Archive for the ‘Security’ Category

RFID Your Life

<via Springwise.com>

The Loc8tor is a combination of radio-frequency emitting tags and a cellphone-sized signal decoder. Both tags and handheld transmit and receive radio signals. Each handheld device can monitor up to 24 tags, which can be attached to keys, kids, pets and anything else of value that has a tendency to get lost. When registering new tags, users can specify what they will be attached to: ‘Wallet’, ‘Favourite child’, ‘Prize-winning Poodle’, etc.

The system has a maximum range of 183 meters/600 feet, and the handheld will guide its holder to within 2.5 cm/1 inch of the lost possession, using fully directional signals: left, right, up and down. (Particularly useful when kitty-cat is hiding in the attic.)

Not just for finding things, Loc8tor’s alert mode also makes it easy to prevent them from becoming lost. Attach a tag to a child, and then set a safety zone. If the child strays beyond a specified distance, the Loc8tor sounds an alarm. The panic tag also acts as an alarm button that a tagged child can press to activate an alert on the Loc8tor. Obviously, as stated by Loc8tor, this isn’t a replacement for parental supervision. 😉

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The Top “Technology Values” for the Future

12_values

“Technology-related products and services will increasingly be shaped by 12 underlying principles, or “technology values.” These values —- such as simplicity, efficiency, and personalization —- represent the characteristics that consumers will look for in products, services, and technologies over the next 10 to 15 years.”

So says Social Technologies, a Washington, DC-based research and consulting firm in a newly released study entitled The 12 Consumer Values to Drive Technology-related Product and Service Innovations. The study makes its conclusions based on today’s trends and change drivers and by looking at emerging technologies were going to help fulfill these needs and desires in the future.

I think this is some really insightful stuff. Businesses that embrace these values early are the ones who will succeed the customer-driven economy. How many of these values are you building into your latest initiatives?  The full list follows.  It’s worth the read!!!

Graphic courtesy of David Armano – Logic+Emotion (also worth the read!)
Top Technology Values—Highlights

User Creativity
Consumers increasingly want to create, augment, or influence design and content, and share these creations with their peers. Supporting user creativity will be increasingly important to consumer technology, and will become more mainstream in coming decades.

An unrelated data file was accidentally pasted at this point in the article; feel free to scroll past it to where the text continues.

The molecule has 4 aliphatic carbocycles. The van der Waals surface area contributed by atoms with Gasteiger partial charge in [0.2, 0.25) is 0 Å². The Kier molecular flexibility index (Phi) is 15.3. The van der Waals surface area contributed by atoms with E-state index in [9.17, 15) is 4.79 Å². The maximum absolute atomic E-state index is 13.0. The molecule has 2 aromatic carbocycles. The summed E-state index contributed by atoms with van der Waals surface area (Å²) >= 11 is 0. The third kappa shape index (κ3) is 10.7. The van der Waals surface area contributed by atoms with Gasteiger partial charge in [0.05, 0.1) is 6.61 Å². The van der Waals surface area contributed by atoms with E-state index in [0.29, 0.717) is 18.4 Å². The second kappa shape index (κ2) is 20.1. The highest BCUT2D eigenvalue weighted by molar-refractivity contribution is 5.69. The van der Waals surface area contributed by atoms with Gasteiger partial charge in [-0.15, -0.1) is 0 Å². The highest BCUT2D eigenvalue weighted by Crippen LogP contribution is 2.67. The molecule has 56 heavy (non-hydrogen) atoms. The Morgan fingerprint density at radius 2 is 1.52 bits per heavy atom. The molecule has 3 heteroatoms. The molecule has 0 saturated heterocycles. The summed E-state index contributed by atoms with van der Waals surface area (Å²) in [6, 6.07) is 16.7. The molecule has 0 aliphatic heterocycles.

Personalization
Consumers will increasingly look for products and services that align with their specific personal needs and preferences—whether in the aesthetics of a product or in its functional design. More goods will be created to match individuals’ unique specifications.

Simplicity
Simplicity will have growing value for consumers confronted with information overload, time stress, and technological complexity. Simplicity’s influence is already evident in new, stripped-down devices that offer just a few functions, as well as in minimalist interfaces that conceal breathtaking complexity. The common denominator of all these efforts is that they are human-centered—and thus easy to learn and integrate into busy lives.

Assistance
As consumers are bombarded with more tasks, choices, and information, and as demographic changes such as aging reshape consumer markets, they are looking to assistive technologies for help. Consumers will seek to bolster and extend their natural abilities—with technologies ranging from pharmaceuticals that enhance mental performance to robot aides for the elderly.

Appropriateness
Products and services will need to embrace the principle of appropriateness to ensure that they are suitably designed for users with varying physical needs, resources, cultural characteristics, literacy levels, etc. Appropriateness will aid in the spread of technology products and services to new markets and to diverse user segments.

Convenience
Already well-established in mature markets, demand for convenience will rise as a technology value for consumers all over the world. Consumers will look for technological products and services that give them what they want and need on demand and that reduce effort and relieve time pressure.

Connectedness
Connectedness gives consumers what they want, when they want it, and will grow exponentially with the expanding global information infrastructure. Consumers will look for products and services that seamlessly integrate with this global network.

Efficiency